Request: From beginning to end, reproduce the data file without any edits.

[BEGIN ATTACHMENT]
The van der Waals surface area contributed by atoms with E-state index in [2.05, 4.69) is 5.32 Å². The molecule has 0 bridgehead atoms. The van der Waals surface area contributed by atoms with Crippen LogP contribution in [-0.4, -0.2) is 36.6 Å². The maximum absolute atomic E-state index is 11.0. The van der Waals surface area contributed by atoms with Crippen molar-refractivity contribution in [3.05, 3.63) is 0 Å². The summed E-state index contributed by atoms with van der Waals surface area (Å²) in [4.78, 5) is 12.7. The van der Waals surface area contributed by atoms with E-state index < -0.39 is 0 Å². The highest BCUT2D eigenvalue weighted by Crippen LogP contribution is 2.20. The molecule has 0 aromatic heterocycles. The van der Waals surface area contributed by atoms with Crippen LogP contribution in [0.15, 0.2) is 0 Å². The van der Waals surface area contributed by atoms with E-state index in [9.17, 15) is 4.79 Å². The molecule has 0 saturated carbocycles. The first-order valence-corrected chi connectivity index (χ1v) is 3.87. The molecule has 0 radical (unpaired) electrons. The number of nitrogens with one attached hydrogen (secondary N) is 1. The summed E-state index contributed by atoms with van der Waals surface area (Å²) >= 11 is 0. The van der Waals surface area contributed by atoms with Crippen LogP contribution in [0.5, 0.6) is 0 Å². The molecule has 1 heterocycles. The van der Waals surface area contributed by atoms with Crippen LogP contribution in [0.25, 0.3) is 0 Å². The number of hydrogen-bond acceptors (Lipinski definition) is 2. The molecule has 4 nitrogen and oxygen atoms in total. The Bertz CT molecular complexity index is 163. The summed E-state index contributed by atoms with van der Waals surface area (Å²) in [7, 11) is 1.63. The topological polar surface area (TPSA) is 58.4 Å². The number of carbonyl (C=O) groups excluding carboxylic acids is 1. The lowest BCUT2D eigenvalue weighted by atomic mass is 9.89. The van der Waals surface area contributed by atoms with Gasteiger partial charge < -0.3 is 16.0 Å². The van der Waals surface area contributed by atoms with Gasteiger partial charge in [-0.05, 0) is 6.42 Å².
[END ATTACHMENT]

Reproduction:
The van der Waals surface area contributed by atoms with E-state index in [2.05, 4.69) is 5.32 Å². The molecule has 0 bridgehead atoms. The van der Waals surface area contributed by atoms with Crippen LogP contribution in [-0.4, -0.2) is 36.6 Å². The maximum absolute atomic E-state index is 11.0. The van der Waals surface area contributed by atoms with Crippen molar-refractivity contribution in [3.05, 3.63) is 0 Å². The summed E-state index contributed by atoms with van der Waals surface area (Å²) in [4.78, 5) is 12.7. The van der Waals surface area contributed by atoms with E-state index < -0.39 is 0 Å². The highest BCUT2D eigenvalue weighted by Crippen LogP contribution is 2.20. The molecule has 0 aromatic heterocycles. The van der Waals surface area contributed by atoms with Crippen LogP contribution in [0.15, 0.2) is 0 Å². The van der Waals surface area contributed by atoms with E-state index in [9.17, 15) is 4.79 Å². The molecule has 0 saturated carbocycles. The first-order valence-corrected chi connectivity index (χ1v) is 3.87. The molecule has 0 radical (unpaired) electrons. The number of nitrogens with one attached hydrogen (secondary N) is 1. The summed E-state index contributed by atoms with van der Waals surface area (Å²) >= 11 is 0. The van der Waals surface area contributed by atoms with Crippen LogP contribution in [0.5, 0.6) is 0 Å². The molecule has 1 heterocycles. The van der Waals surface area contributed by atoms with Crippen LogP contribution in [0.25, 0.3) is 0 Å². The number of hydrogen-bond acceptors (Lipinski definition) is 2. The molecule has 4 nitrogen and oxygen atoms in total. The Bertz CT molecular complexity index is 163. The summed E-state index contributed by atoms with van der Waals surface area (Å²) in [7, 11) is 1.63. The topological polar surface area (TPSA) is 58.4 Å². The number of carbonyl (C=O) groups excluding carboxylic acids is 1. The lowest BCUT2D eigenvalue weighted by atomic mass is 9.89. The van der Waals surface area contributed by atoms with Gasteiger partial charge < -0.3 is 16.0 Å². The van der Waals surface area contributed by atoms with Gasteiger partial charge in [-0.05, 0) is 6.42 Å².